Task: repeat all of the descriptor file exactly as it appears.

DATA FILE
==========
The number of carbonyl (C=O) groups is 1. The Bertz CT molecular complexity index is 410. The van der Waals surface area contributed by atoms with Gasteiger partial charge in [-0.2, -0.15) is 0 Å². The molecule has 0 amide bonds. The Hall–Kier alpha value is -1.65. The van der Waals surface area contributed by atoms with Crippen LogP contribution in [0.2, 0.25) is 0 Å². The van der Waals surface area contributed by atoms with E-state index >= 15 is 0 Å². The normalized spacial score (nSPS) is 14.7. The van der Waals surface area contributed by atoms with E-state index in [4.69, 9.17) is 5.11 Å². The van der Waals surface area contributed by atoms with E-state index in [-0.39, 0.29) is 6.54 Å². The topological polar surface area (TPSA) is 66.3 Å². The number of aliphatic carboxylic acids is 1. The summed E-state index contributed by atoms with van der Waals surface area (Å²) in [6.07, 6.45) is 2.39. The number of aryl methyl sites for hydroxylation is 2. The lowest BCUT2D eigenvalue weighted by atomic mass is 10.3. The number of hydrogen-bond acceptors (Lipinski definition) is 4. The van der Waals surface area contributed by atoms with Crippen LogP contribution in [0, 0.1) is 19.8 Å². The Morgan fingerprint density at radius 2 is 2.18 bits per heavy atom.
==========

The number of carbonyl (C=O) groups is 1. The Bertz CT molecular complexity index is 410. The van der Waals surface area contributed by atoms with Gasteiger partial charge in [-0.2, -0.15) is 0 Å². The molecule has 0 amide bonds. The Hall–Kier alpha value is -1.65. The van der Waals surface area contributed by atoms with Crippen LogP contribution in [0.2, 0.25) is 0 Å². The van der Waals surface area contributed by atoms with E-state index >= 15 is 0 Å². The normalized spacial score (nSPS) is 14.7. The van der Waals surface area contributed by atoms with E-state index in [4.69, 9.17) is 5.11 Å². The van der Waals surface area contributed by atoms with E-state index in [-0.39, 0.29) is 6.54 Å². The topological polar surface area (TPSA) is 66.3 Å². The number of aliphatic carboxylic acids is 1. The summed E-state index contributed by atoms with van der Waals surface area (Å²) in [6.07, 6.45) is 2.39. The number of aryl methyl sites for hydroxylation is 2. The lowest BCUT2D eigenvalue weighted by atomic mass is 10.3. The number of hydrogen-bond acceptors (Lipinski definition) is 4. The van der Waals surface area contributed by atoms with Crippen LogP contribution in [0, 0.1) is 19.8 Å². The Morgan fingerprint density at radius 2 is 2.18 bits per heavy atom.